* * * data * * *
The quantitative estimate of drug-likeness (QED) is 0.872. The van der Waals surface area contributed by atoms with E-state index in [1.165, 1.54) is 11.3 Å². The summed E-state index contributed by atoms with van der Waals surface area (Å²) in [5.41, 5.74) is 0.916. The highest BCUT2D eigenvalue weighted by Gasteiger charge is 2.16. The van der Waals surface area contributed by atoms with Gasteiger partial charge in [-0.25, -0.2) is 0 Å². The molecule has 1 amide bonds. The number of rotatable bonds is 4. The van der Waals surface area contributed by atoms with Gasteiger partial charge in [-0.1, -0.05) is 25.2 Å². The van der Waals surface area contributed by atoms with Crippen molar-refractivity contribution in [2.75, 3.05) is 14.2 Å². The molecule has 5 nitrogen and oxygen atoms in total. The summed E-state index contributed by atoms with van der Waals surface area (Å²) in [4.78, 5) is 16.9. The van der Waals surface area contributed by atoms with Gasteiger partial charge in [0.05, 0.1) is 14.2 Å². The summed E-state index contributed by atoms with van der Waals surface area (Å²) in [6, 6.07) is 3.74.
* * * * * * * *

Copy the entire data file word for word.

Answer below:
The quantitative estimate of drug-likeness (QED) is 0.872. The van der Waals surface area contributed by atoms with E-state index in [1.165, 1.54) is 11.3 Å². The summed E-state index contributed by atoms with van der Waals surface area (Å²) in [5.41, 5.74) is 0.916. The highest BCUT2D eigenvalue weighted by Gasteiger charge is 2.16. The van der Waals surface area contributed by atoms with Gasteiger partial charge in [-0.25, -0.2) is 0 Å². The molecule has 1 amide bonds. The number of rotatable bonds is 4. The van der Waals surface area contributed by atoms with Gasteiger partial charge in [-0.1, -0.05) is 25.2 Å². The van der Waals surface area contributed by atoms with Crippen molar-refractivity contribution in [2.75, 3.05) is 14.2 Å². The molecule has 5 nitrogen and oxygen atoms in total. The summed E-state index contributed by atoms with van der Waals surface area (Å²) in [4.78, 5) is 16.9. The van der Waals surface area contributed by atoms with Gasteiger partial charge in [0.05, 0.1) is 14.2 Å². The summed E-state index contributed by atoms with van der Waals surface area (Å²) in [6, 6.07) is 3.74.